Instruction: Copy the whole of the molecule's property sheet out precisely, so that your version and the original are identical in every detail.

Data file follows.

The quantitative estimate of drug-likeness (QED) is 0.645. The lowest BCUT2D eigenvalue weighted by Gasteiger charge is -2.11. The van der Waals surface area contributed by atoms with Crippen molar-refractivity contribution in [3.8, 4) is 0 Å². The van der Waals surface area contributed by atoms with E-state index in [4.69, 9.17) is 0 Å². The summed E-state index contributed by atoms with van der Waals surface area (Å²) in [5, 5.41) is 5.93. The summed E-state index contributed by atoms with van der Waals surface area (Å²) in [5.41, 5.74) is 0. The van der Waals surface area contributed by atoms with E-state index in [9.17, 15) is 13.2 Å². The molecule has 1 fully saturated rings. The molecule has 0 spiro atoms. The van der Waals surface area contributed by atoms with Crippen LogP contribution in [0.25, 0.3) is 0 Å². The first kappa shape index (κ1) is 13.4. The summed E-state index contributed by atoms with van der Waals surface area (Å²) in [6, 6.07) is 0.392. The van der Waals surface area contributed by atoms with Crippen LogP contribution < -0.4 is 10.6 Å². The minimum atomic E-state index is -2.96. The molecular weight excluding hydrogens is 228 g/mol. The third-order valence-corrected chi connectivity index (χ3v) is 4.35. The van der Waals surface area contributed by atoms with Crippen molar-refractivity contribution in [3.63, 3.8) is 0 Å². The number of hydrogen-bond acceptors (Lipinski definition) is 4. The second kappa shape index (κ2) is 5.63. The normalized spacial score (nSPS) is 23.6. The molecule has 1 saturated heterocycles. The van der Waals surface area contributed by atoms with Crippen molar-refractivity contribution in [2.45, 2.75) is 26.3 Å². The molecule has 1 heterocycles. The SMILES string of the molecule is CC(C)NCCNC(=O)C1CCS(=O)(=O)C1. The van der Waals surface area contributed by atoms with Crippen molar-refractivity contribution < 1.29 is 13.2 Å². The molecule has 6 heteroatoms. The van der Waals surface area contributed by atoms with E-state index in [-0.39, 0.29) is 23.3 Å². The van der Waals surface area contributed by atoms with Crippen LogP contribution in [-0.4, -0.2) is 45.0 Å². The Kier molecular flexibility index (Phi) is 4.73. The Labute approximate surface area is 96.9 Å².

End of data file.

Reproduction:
The quantitative estimate of drug-likeness (QED) is 0.645. The lowest BCUT2D eigenvalue weighted by Gasteiger charge is -2.11. The van der Waals surface area contributed by atoms with Crippen molar-refractivity contribution in [3.8, 4) is 0 Å². The van der Waals surface area contributed by atoms with E-state index in [4.69, 9.17) is 0 Å². The summed E-state index contributed by atoms with van der Waals surface area (Å²) in [5, 5.41) is 5.93. The summed E-state index contributed by atoms with van der Waals surface area (Å²) in [5.41, 5.74) is 0. The van der Waals surface area contributed by atoms with E-state index in [9.17, 15) is 13.2 Å². The molecule has 1 fully saturated rings. The molecule has 0 spiro atoms. The van der Waals surface area contributed by atoms with Crippen LogP contribution in [0.25, 0.3) is 0 Å². The first kappa shape index (κ1) is 13.4. The summed E-state index contributed by atoms with van der Waals surface area (Å²) in [6, 6.07) is 0.392. The van der Waals surface area contributed by atoms with Crippen LogP contribution < -0.4 is 10.6 Å². The minimum atomic E-state index is -2.96. The molecular weight excluding hydrogens is 228 g/mol. The third-order valence-corrected chi connectivity index (χ3v) is 4.35. The van der Waals surface area contributed by atoms with Crippen molar-refractivity contribution in [3.63, 3.8) is 0 Å². The number of hydrogen-bond acceptors (Lipinski definition) is 4. The second kappa shape index (κ2) is 5.63. The normalized spacial score (nSPS) is 23.6. The molecule has 1 saturated heterocycles. The van der Waals surface area contributed by atoms with Crippen molar-refractivity contribution in [2.45, 2.75) is 26.3 Å². The molecule has 1 heterocycles. The SMILES string of the molecule is CC(C)NCCNC(=O)C1CCS(=O)(=O)C1. The van der Waals surface area contributed by atoms with Crippen molar-refractivity contribution < 1.29 is 13.2 Å². The molecule has 6 heteroatoms. The van der Waals surface area contributed by atoms with E-state index in [-0.39, 0.29) is 23.3 Å². The van der Waals surface area contributed by atoms with Crippen LogP contribution in [-0.4, -0.2) is 45.0 Å². The Kier molecular flexibility index (Phi) is 4.73. The Labute approximate surface area is 96.9 Å².